In the early afternoon of 7 May, the German U-boat U-20 fired a single torpedo at RMS Lusitania, which struck her just under the bridge. A second explosion rocketed through the ship seconds later, and she began to sink rapidly. The electrics failed 4 minutes later, trapping people below deck, in lifts, and the wrong side of bulkheads.

5 minutes after the torpedoing, Captain Turner gave orders to abandon ship. It took just 18 minutes for the Lusitania to sink.

7. There were 1193 fatalities

The Lusitania was a passenger ship – around 1900 had boarded her in New York. Unlike other major maritime disasters, like the sinking of the Titanic, the survivors were simply those who were able to get off the boat quick enough: mainly those who had been on deck at the time of the torpedoing.

The ship sunk in an extremely speedy 18 minutes, so those who were below deck had little time to reach deck. Because of this speed, very few lifeboats were launched either: there simply wasn’t the time. Notably, the art collector Hugh Lane and businessman Albert Vanderbilt died in the sinking.

Despite sinking a mere 11.5 miles off the Old Head of Kinsale, it still took a couple of hours for help to reach the survivors. The water temperature was around 11°C, and many drowned or died from hypothermia. Only 289 bodies were recovered.

Dan Snow visits Sarajevo on the trail of Archduke Franz Ferdinand, his assassin, Gavrilo Princip, and the fatal encounter that led to the outbreak of WWI.
Listen Now

8. The incident changed American public opinions

In 1915, America was neutral: public opinion was largely divided on the war in Europe. The ruthless German sinking of the Lusitania, a passenger ship which was carrying 139 American citizens, and several hundred more Canadian citizens, sharply changed this. 128 Americans lost their lives, and all of a sudden, the war felt like a more pressing and personal issue to Americans.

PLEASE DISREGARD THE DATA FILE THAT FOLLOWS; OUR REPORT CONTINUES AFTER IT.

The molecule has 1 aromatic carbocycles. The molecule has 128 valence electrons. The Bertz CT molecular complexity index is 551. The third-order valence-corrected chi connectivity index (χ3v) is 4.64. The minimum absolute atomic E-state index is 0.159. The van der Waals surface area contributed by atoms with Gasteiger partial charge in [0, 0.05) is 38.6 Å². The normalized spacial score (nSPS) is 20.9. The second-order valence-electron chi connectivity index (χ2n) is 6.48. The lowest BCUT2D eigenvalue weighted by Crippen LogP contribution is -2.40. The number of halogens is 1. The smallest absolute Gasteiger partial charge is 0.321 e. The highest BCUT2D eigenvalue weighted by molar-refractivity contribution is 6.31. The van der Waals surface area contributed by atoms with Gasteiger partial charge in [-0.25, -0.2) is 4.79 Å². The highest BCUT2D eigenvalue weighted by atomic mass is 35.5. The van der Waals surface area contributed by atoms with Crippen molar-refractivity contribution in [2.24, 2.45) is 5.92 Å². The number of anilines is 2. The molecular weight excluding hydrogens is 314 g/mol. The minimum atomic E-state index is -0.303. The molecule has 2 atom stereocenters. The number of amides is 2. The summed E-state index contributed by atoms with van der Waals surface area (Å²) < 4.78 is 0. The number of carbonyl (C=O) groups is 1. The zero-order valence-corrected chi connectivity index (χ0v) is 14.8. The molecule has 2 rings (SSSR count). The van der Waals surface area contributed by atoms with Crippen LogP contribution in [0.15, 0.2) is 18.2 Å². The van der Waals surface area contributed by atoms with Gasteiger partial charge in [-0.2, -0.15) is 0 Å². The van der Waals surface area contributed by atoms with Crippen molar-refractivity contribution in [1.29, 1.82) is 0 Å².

Whilst President Woodrow Wilson cautioned against over-reacting, he issued several notes to the German government in the subsequent months, stressing the need for US passengers to be able to cross the Atlantic safely, and issuing ultimatums should further loss of life occur.

9. No conclusive evidence of explosives has ever been found aboard the Lusitania

One of the justifications used by the Germans for their actions was that they believed the Lusitania was carrying undeclared explosives onboard, as well as bullets and shells. Marine archaeologists have never found any evidence that this was the case, nor of any contraband at all.

This theory gained a following as there was a second explosion reported shortly after the first torpedo struck: explosive cargo would have been one explanation for this. It appears instead that this was more likely caused by highly flammable coal dust coming free following the torpedo hit, and being ignited.

lusitania torpedo u boat drawing

Reproduction of a drawing of the Lusitania being torpedoed, May 1915.

Image Credit: Public Domain

10. The sinking of the Lusitania loomed large in British propaganda

Unsurprisingly, the sinking of the Lusitania generated real anti-German sentiment amongst the British people. The torpedoing of a passenger ship with no warning violated the so-called ‘cruiser rules’ which had been set down, and the British press shamed the German actions as war crimes and urged the Americans to see this as an act of aggression worthy of waging war.

Assorted films, books, plays and songs were written about the sinking over the subsequent years, and it remained a strong piece of anti-German propaganda in the British arsenal.

Subscribe to Dan Snow’s History Hit podcast, featuring reports from the weird and wonderful places around the world where history has been made and interviews with some of the best historians writing today.

Sarah Roller